Alleged paranormal phenomena tend to pop-up from time to time. The best example is probably that of Uri Geller. He became famous in the 70's with his "abilities" to bend spoons, read thoughts, etc. Unfortunately, Uri Geller decided to return back to his native Israel, and worse, got a prime time television program, presumably to find an heir.
Yesterday, I was sitting in my office and out of the blue, a guy (who apparently has nothing to do with the university), popped in. He wanted to know what does science think of the "Uri Geller Phenomenon". I told him that science doesn't even waste time on this kind of rubbish. It wasn't enough for him. So, given that I didn't want him to leave the office thinking that science doesn't have an answer, and given that my time is precious, I quickly tried to find the optimal answer. Here it is.
If any person claiming to have paranormal ability did in fact poses it, he, or she, would easily be able to claim the James Randi Education Foundation's million dollar challenge offering a prize US$1,000,000 to anyone who can demonstrate evidence of any paranormal, supernatural or occult power or event, under test conditions agreed to by both parties. Anyone possessing a genuine paranormal ability should easily be able to reach an agreement on the test criteria with James Randi (aka "The Amazing Randi"). No one was able to claim the award, so no one posses any provable paranormal ability. Period.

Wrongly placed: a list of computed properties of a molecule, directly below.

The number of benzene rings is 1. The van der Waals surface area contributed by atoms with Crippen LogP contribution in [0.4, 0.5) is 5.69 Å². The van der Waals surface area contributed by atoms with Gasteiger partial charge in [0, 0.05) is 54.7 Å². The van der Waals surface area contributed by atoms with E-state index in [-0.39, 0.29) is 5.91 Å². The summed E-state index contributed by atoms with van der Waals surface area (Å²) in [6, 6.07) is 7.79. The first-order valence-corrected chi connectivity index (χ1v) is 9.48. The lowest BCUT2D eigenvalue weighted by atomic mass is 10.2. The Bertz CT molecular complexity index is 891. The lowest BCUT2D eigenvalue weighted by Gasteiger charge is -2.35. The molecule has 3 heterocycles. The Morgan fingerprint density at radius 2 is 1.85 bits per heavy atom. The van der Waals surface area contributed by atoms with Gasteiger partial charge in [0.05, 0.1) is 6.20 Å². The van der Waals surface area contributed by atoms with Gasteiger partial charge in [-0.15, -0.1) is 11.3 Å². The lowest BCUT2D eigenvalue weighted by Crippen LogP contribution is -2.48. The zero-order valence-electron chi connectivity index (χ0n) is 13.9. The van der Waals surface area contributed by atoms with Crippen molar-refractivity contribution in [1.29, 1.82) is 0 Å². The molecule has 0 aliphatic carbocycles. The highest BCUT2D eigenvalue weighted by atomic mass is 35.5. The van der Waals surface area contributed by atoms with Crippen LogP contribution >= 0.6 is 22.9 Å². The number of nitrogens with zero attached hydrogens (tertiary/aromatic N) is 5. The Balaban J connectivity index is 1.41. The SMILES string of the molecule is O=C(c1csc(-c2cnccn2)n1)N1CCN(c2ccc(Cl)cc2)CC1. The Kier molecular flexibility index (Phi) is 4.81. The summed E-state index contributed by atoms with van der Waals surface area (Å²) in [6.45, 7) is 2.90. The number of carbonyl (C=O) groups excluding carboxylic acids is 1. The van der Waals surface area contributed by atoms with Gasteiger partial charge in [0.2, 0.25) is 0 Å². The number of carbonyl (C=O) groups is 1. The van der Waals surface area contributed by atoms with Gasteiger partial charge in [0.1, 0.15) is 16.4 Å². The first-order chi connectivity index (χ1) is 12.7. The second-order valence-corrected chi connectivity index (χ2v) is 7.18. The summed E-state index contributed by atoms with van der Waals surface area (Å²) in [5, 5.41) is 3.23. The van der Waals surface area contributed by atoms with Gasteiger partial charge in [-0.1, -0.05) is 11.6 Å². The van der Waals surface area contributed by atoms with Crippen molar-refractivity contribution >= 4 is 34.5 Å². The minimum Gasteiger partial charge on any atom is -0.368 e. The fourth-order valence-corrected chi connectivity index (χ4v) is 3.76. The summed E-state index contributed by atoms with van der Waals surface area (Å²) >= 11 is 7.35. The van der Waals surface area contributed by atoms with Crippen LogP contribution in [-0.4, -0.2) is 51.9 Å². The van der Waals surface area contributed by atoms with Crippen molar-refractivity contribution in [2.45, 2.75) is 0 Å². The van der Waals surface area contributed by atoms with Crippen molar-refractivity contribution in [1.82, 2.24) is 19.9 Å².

The guy at my office then said. "So why do people listen and believe all those Charlatans?".
"Good question!" I told him. "I don't think however I have the time to answer that one."
Anyway, one nice book I did find on the topic was "Why People Believe Weird Things" by Michael Shermer. Its a nice book which tries to explain the psychological phenomena behind the reasonas why people are so gullible.
Always remember, just because you don't know of a reasonable explanation to something doesn't mean that there isn't one!